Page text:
The demand for Global Positioning System (GPS)-enabled devices, whether for civilian, military, or automotive applications, is greater than ever before. GPS technologies are an integral part of everyday life. Tourists use it to find their way to points of interest, pilots use it to navigate the skies, and mobile game developers use it to enhance user experience.
If you are a developer or product engineer, you may be considering integrating GPS technologies into your product. When developing a GPS-enabled device, you need to consider several factors.
How Long It Takes for Your Device to Get a Signal
Modern consumers are notoriously impatient. One of the first things they’ll notice when they use your device is how long it takes before they can get a signal from a satellite. Your device should be able to quickly capture a signal as well as have the ability to lock onto that signal. If your device gets disconnected, it should also be able to reconnect in a short amount of time.
How Accurate Your Device Is
To be considered a good GPS product, your device should be accurate whether the user is stationary or moving. It needs to be able to do its job whether the user is on a boat, walking down a side street, roaming an underground cave, or flying across state lines.
Keep in mind that the average consumer using your device does not have a complete understanding of how it works. Even if something else is disrupting the signal, they will likely still blame your product.
How Well It Works in a Variety of Environments
Users may take their GPS-enabled devices with them overseas where the signal environment is different, indoors where the signal is weak, or to places near radio towers where interference is strong. Interference can affect how your device functions and negatively impact your customers’ view of your product.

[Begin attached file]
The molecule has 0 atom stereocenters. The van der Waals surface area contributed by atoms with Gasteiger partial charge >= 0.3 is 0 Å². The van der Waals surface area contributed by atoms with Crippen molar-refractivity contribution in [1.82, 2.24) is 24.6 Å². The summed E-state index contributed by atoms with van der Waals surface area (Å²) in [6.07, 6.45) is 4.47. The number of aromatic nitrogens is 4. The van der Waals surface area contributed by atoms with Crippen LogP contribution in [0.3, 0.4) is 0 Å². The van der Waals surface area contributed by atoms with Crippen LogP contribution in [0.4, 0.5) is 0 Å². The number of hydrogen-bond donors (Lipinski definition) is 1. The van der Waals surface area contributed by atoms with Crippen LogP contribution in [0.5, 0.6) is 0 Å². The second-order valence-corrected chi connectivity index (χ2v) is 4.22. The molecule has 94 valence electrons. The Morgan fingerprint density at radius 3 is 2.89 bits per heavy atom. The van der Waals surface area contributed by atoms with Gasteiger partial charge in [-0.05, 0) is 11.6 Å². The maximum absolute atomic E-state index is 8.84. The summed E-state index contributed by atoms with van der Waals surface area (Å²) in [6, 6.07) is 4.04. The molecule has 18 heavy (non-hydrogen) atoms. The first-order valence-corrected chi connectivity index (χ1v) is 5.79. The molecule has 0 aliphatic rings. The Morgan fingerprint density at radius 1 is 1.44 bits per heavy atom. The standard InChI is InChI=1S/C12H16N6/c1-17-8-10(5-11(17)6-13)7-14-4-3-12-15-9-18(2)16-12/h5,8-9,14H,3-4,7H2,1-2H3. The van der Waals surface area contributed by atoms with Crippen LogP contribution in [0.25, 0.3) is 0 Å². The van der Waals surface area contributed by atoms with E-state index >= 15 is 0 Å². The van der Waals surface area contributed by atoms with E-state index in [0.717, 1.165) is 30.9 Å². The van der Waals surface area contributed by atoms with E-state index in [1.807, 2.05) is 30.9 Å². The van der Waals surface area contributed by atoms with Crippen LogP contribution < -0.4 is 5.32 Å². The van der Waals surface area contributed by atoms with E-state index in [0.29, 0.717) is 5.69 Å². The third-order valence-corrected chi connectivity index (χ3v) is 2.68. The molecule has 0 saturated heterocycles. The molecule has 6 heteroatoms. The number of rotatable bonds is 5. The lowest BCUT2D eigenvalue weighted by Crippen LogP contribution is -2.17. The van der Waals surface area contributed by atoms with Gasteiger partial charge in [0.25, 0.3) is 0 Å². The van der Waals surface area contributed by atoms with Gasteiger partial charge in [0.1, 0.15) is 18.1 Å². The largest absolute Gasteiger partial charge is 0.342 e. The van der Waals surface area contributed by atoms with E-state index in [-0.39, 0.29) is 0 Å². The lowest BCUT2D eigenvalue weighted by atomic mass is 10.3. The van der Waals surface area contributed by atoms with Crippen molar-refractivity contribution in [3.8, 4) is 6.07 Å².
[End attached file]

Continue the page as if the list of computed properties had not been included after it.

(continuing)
Developers need to take into account that their GPS-enabled devices might be used anywhere it’s possible to take them. However, replicating all possible environments in the “real world” is impractical and prohibitively costly. Simulating test environments is a far more cost-effective way to determine whether a GPS-enabled device is ready to be made available to consumers.
Testing Your GPS-Enabled Device
Before a GPS-enabled device is put on the market, it needs to undergo thorough testing in all scenarios that are likely to occur. Apart from guaranteeing performance, testing can help shorten development times and cut costs. It also gives developers insight into the true user experience, allowing them to make improvements as necessary.
A GPS simulator emits the same type of radio signal that satellites do. To test a device using it, parameters would first need to be set up using the control software. During this stage, you create the scenario or environment you want to test for. To replicate real-world situations, you combine parameters such as date/time, multi-path conditions, receiver position, and atmospheric conditions via models.
The second part of a simulator test is the run-time. This is the stage where you observe your receiver, make adjustments to parameters as necessary, and record your observations. Data gathered from the run-time stage will provide you with information that will be useful for the development or improvement of your product.
Testing your GPS-enabled device in a variety of scenarios is made possible with the use of a simulator. With this technology, you can help ensure your product’s accuracy in a wide range of conditions even before you make it available to end-users.